Taylor series

(redirected from Taylor expansion)

Taylor series

[′tā·lər ‚sir·ēz]
(mathematics)
The Taylor series corresponding to a function ƒ(x) at a point x0 is the infinite series whose n th term is (1/ n !)·ƒ(n)(x0)(x-x0) n , where ƒ(n)(x) denotes the n th derivative of ƒ(x).
(naval architecture)
Resistance charts based upon model tests of a series of ships derived by altering the proportions of a single parent form; used to study the effects of these alterations on resistance to the ship's motion, and to predict the powering requirements for new ships.
References in periodicals archive ?
Firstly, which computational phenomena can we model naturally using differential operators and Taylor expansion Often, some property must be sacrificed to gain another.
Taylor expansion is employed to linearize the nonlinear confluent hypergeometric function.
The key point is the use of a Taylor expansion, at an appropriate point of the integration interval, of a certain factor of the integrand that is independent of the variable z.
By this, (19), and Taylor expansion, we have from [9, (2.5)] that
In this paper, we revise the sparse matrix model by the one-order Taylor expansion and propose the joint sparse matrix model.
The function is so nice; we can just use the Taylor expansion around a = 0.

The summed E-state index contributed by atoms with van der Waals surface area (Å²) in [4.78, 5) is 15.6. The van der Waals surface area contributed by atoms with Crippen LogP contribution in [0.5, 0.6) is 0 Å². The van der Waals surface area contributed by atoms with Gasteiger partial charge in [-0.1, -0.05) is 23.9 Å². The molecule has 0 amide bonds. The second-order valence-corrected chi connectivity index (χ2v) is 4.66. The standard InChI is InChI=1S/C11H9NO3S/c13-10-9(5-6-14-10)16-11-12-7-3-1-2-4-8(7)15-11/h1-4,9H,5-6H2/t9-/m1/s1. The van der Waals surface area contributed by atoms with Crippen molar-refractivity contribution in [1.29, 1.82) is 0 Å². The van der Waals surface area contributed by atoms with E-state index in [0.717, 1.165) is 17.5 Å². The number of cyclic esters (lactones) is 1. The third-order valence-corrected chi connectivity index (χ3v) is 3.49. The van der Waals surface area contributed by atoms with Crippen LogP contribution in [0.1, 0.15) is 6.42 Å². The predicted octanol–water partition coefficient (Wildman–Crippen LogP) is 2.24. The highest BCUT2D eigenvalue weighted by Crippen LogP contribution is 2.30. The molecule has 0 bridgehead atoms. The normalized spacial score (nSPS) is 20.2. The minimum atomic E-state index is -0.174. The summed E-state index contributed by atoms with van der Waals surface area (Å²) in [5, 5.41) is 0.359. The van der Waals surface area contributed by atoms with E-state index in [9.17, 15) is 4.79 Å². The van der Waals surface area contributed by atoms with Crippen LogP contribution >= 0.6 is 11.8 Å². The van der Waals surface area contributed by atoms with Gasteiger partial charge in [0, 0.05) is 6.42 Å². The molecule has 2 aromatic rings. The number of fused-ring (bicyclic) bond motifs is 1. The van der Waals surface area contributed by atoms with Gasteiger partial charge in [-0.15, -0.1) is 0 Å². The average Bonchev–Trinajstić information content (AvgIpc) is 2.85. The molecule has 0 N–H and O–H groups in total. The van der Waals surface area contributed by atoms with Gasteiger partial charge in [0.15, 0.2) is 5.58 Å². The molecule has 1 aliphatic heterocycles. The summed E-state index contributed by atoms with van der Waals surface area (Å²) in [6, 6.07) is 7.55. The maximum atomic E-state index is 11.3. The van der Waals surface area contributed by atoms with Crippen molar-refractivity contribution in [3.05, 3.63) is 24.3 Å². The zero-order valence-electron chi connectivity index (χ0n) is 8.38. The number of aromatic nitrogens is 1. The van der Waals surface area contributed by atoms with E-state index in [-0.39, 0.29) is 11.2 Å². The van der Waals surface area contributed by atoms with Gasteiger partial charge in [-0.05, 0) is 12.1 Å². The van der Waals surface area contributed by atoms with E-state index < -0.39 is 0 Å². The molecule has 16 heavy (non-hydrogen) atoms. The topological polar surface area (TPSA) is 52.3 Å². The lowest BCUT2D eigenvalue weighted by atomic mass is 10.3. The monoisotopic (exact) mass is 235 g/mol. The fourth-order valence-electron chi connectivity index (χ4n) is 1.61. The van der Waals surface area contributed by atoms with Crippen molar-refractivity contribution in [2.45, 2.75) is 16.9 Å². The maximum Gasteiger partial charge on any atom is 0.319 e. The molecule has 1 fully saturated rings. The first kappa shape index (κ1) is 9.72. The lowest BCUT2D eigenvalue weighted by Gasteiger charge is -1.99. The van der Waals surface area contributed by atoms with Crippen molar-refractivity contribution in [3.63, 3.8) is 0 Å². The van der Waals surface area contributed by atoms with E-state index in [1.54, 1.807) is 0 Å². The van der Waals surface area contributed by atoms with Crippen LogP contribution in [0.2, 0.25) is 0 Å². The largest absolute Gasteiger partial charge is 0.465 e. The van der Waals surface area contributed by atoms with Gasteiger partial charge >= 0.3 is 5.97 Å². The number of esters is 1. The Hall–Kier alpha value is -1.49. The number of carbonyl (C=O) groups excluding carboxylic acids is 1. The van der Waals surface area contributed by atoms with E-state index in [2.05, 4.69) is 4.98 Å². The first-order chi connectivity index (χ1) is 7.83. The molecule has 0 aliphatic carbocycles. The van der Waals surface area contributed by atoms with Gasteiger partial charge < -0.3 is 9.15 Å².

So, we resort to the Taylor expansion method to solve the problem approximately.
However, this work proposes a Direct Pade(DP) modification oriented to reduce this algebraic operation by means of the Taylor expansion of the rational function.
For small accelerations, using the first few terms of the Taylor expansion, this time dilation expression can be written as
Each function g [member of] H has the Taylor expansion g(z) = [[summation].sup.[infinity].sub.n-0] [a.sub.n][z.sup.n] in D and consequently, we have g'(z) = [[summation].sup.[infinity].sub.n-0] [na.sub.n][z.sup.n-1].
It is based on a first-order Taylor expansion of the limit state function, at the mean values of the random variables, avoiding the need for solving an optimization problem to locate the most probable point (MPP).
TM calculations are carried out by using standard operations over polynomials or, whenever a nonlinear operator occurs, by the rules of Taylor expansion. The interval remainder is propagated and updated by means of Taylor remainder theory and IA.

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